The Inauguration of Roderick J. McDavis
 
 
Inaugural Insight
The history of presidential inaugurations at Ohio University

By Marisa LongA portion of Robert G. Wilson's inauguration invitation. Courtesy of University Archives

Editor's Note: Take a trip back to the inaugurations of a few of Ohio University's former presidents by clicking on the images that appear below.

History permeates the present as Ohio University prepares to inaugurate its 20th president, Roderick J. McDavis, on Sept. 10.A portion of William Holmes McGuffey's inauguration program

Throughout its 200-year history, Ohio University has marked its presidents' inaugurations with both quiet ceremonies and elaborate affairs. The ceremony, despite subtle changes, continues to show a high regard for the presidency and ardor toward Ohio University, the state of Ohio and the United States.A portion of Elmer Bryan's inauguration program cover

The first two presidents, Jacob Lindley and James Irvine, quietly signed oaths of office, but the first publicly celebrated inauguration took place with the installation of Ohio University's third president, Robert G. Wilson, 180 years ago on Aug. 11, 1824. Wilson's inauguration drew attention to the presidency of the pioneering Ohio institution and began a rich tradition that continues today. The event included a procession of inaugural participants led by Wilson, administration of the oath of office, presentation of the University charter and key, delivery of inaugural addresses and a benediction -- all staples of the modern ceremony.John Baker addresses his inauguration

A tradition that began as a small gathering of local representatives has developed into an event of pomp and circumstance. The board of trustees, delegates from other universities across the country, former University presidents, state officials, faculty and staff, alumni and friends, students and Athens community members participate in and attend the ceremony. Scholarly robes worn by the delegates, an array of ROTC color guard flags and festive music contribute to the celebratory atmosphere.Vernon Alden delivers his inauguration address.

The location of inaugural ceremonies has changed over the years. Earlier inaugurations, beginning with that of William Holmes McGuffey, were set on the College Green. Participants and guests sometimes assembled outside Cutler Hall, the University's oldest building, or Ewing Hall, which formerly housed the president's office. Herman Gerlach James, the University's 12th president, was the first inaugurated in what is now Templeton-Blackburn Alumni Memorial Auditorium, and many of his successors continued that tradition. Vernon Alden was inaugurated Claude Sowle at his inaugurationon the auditorium's West Portico. Ceremonies for the University's most recent presidents, Charles Ping and Robert Glidden, were conducted in the Convocation Center. McDavis, the second alumnus to serve as Ohio University's president, will be inaugurated in Memorial Auditorium, where he attended many events as a student in the late 1960s and early 1970s.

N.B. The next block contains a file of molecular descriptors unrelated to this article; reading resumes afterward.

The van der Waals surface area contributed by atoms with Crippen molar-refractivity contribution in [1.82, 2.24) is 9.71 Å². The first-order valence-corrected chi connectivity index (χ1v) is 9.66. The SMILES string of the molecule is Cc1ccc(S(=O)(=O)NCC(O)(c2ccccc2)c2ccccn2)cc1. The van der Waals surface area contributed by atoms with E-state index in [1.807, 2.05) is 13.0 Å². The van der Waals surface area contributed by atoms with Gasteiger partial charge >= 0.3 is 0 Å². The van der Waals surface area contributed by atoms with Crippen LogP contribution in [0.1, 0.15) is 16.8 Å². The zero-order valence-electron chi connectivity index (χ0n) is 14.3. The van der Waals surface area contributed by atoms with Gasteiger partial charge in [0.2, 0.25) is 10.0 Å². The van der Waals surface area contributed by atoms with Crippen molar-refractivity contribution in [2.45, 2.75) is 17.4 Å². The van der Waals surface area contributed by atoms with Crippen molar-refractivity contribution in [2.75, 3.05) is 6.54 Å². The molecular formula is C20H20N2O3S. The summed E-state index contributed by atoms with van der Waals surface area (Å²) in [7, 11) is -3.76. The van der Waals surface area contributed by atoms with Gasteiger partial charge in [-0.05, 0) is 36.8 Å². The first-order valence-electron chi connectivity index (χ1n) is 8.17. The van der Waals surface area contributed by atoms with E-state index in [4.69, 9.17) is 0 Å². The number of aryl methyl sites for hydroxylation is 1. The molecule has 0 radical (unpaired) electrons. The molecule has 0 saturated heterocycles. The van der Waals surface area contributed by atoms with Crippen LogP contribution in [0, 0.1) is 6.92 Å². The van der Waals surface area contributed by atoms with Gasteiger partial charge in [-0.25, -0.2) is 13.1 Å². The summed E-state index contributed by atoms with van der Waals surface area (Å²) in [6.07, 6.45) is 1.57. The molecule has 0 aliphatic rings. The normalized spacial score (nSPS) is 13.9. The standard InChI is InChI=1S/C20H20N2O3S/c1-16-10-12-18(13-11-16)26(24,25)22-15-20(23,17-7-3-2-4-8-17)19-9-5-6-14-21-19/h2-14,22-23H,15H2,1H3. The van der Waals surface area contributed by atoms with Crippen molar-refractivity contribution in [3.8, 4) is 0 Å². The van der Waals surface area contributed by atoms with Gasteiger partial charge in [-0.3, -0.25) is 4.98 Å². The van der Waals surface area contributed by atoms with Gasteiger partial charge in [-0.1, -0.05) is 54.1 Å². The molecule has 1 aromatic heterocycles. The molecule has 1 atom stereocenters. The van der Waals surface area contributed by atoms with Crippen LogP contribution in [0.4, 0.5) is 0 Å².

Click to read about Charles Ping's inauguration.Music also is important in setting the mood for inaugurations. Throughout the years, the national anthem, Ohio University's alma mater and other musical selections have been played. The marching band, choirs and the ROTC color guard are incorporated into the ceremonies. The inaugural celebration often includes luncheons and dinners for visiting delegates and evening entertainment. A separate student welcome, forums and lectures also have been part of past inaugurations.

Click to read about Robert Glidden's inauguration.Though the size and fanfare of the inaugurations have been influenced by the presidents' personal preferences as well as external factors such as war or financial hardships, the event never loses its symbolic value. The inauguration continues to present an excellent opportunity for the incoming president to introduce himself and share his vision for the University. With each ceremony, air is breathed into the life of the institution and the future is celebrated.


Marisa Long is a writer for University Communications and Marketing. University Archivist Bill Kimok helped research information for this article using the resources of the Mahn Center for Archives and Special Collections.

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